The Kurds: Between Iraq and a hard place

Updated
 

Earlier this month, American forces in Iraq raided an Iranian facility in the Kurdish city of Irbil.  Documents and computer files seized in that raid indicate that the facility was being used by members of the Iranian Islamic Revolutionary Guard Corps in an operation to provide money and weapons to various Shia militia groups in Iraq.  The weapons include advanced improvised explosive devices, mortars, newer generation rocket propelled grenades and shoulder-fired surface to air missiles.  The advanced IED’s have already killed American troops, and mortars allegedly traceable to Iran have been used in attacks on Sunni areas of Baghdad.

Is the IRGC operating in Kurdish northern Iraq?  Of course they are - they’ve been there since at least 1991. Soon after the Iraqi defeat in Kuwait, IRGC officers conducted clandestine and covert operations in the southern Shia area and the northern Kurdish area, and have been active there ever since.

The raid earlier this month on the Iranian facility causes problems for the Kurdish Regional Government and its autonomous region in northern Iraq.  Since the Iranians claim that the facility was an Iranian consulate that had been in operation in the Kurdish enclave for years, it created a diplomatic incident.  Having served in northern Iraq, including Irbil, and observing Iranian operations, I am skeptical that the facility was, in fact, a consulate.  Since the raid, Iraqi foreign minister Hoshyar Zebari, himself a Kurd, has demanded that the United States release the five “consular officials.”

The incident highlights the conflict the Kurds face.  They are part of Iraq, but are not Arabs like 80 percent of the population.  For almost the entire period that the Baath Party ruled Iraq, they were the target of a genocidal campaign aimed at eradicating their separate identity.  During that time, the Kurds – at times out of necessity – developed a close relationship with the Iranians.  When Saddam Hussein’s forces attacked the Kurdish village of Halabja with chemical weapons, when the Iraqi army killed thousands of Kurds in the Anfal campaign, the Iranians became the Kurds’ only ally. Iran provided refuge to hundreds of thousands of Kurds, creating a bond that is hard to break and hard to ignore.  When no one else seemed to care about their plight, Iran opened its borders to them.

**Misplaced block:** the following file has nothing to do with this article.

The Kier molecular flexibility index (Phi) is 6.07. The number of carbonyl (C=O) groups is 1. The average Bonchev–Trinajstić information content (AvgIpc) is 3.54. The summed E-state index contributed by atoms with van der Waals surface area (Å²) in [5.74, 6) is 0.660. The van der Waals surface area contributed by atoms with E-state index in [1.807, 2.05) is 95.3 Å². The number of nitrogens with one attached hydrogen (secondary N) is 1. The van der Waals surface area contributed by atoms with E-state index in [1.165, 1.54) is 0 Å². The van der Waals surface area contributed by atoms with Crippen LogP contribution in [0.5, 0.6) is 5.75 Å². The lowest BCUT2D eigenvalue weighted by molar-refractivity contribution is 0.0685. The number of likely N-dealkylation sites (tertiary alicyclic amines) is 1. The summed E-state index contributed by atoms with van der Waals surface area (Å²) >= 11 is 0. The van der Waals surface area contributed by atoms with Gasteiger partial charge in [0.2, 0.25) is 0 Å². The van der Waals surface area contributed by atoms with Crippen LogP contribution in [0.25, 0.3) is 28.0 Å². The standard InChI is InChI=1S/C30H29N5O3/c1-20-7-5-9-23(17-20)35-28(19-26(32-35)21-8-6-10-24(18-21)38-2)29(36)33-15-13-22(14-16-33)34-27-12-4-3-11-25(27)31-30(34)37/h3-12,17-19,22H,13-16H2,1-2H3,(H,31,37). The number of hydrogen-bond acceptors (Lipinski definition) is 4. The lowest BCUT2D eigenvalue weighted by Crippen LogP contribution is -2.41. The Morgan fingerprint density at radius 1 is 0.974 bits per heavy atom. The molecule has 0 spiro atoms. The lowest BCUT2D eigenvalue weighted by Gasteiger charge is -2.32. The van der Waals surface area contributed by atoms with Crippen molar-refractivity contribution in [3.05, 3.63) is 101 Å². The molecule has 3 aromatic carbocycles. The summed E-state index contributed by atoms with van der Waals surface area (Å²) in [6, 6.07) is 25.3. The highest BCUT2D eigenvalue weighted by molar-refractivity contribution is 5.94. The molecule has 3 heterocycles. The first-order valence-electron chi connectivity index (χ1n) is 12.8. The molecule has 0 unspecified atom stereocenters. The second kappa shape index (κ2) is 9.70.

Now that Saddam is gone and the Kurds have established an autonomous region in the north, the Iranians are exploiting that past relationship.  After the fall of Baghdad in 2003, the Iranians greatly expanded their presence in the Kurdish north as well as with their fellow Shia Muslims in the south. 

The Iranian presence is not a good thing for the American efforts in Iraq.  It also presents problems for the Kurds, easily America’s best allies among the Iraqis.  The Kurds are balancing their close relationship with America against their close relationship with the Iranians.  When more raids like the one in Irbil occur in the future – and they will, given new orders to U.S. forces to no longer “catch and release” Iranian operatives, but to capture and kill them – the Kurds will have to decide which relationship means more.  You can’t have it both ways. Just like the Iraqi government of Nuri al-Maliki, they have to decide if they are with us or with the Iranians.

The Kurds: Between Iraq and a hard place

Updated